So you are Writing a Novel.
Research is good for your writing, right?
Well Yes and No.
It is possible to over-research a story.
People will approach their research in different ways. Some writers will have a topic in mind that they already know about and will only research the points that they can’t remember or need to highlight. Others will research first, especially if the subject is unknown and will make notes.
Generally, it depends on what works for you and what type of novel it is.
If it’s a novel requiring lots of real-life information (I.e. Biography, academic etc) you may need to plan and find a lot of research up front. If it’s a fantasy or fiction novel the research may be minimal or non-existent until you release that you need to check a couple of facts.
As usual (and as I write mainly fantasy) my stance is somewhere in the middle. I would suggest to research enough to get your facts right but would recommend not researching excessively before putting pen to paper.
If you are writing a story or article and need the information first then by all means find it out first. If, however you are writing a novel and you are bogging yourself so far down in research that you’ve barely even started, then write something first and leave a reminder to check certain facts later.
This is especially useful when you haven’t chosen the setting of a story but know what sort of setting it will be. I.e. A school, a city, a hotel.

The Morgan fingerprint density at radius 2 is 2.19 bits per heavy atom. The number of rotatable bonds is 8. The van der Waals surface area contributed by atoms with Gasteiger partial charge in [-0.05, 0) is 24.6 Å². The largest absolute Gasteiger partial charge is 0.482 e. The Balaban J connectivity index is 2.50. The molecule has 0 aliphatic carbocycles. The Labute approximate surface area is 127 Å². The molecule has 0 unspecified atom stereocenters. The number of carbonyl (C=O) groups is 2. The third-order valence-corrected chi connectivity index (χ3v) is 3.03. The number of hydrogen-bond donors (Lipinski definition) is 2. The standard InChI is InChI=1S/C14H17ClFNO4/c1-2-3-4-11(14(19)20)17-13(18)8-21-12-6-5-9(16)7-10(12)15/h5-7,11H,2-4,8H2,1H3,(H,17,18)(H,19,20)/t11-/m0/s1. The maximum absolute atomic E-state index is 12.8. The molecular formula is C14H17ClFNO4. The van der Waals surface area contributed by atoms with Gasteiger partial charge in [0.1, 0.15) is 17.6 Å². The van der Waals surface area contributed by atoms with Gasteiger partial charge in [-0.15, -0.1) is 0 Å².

The reason I would advocate getting some writing down before researching in massive amounts is that you can fall into a common writing traps:
- Researching a project you’ll never finish.
- Losing interest in the story because you are bored of it already. (Research can sometimes have this effect on a writer)
- Constantly spending time on new projects while never committing to finishing any of them. (Being hyper-critical in the early stages can also have this effect.
Sometimes you’ll put a lot of effort into a project but it won’t go anywhere. Maybe it just doesn’t feel right and you don’t want to go any further. Spending a lot of time researching a story before getting stuck into the first few scenes can sometimes turn you off a project.
While this isn’t true of everyone, most people have met (or have been) someone who are always starting new projects but never seem to finish any. As writers, we love new ideas and can often get distracted by our next, new story.
Writers can be easily distracted by shiny, new projects. I know I am!
This is good practise but it would probably be better to leave most of the research in the beginning while you get stuck into it.
You’ll often know which story you really want to carry on because it will be the one you care the most about.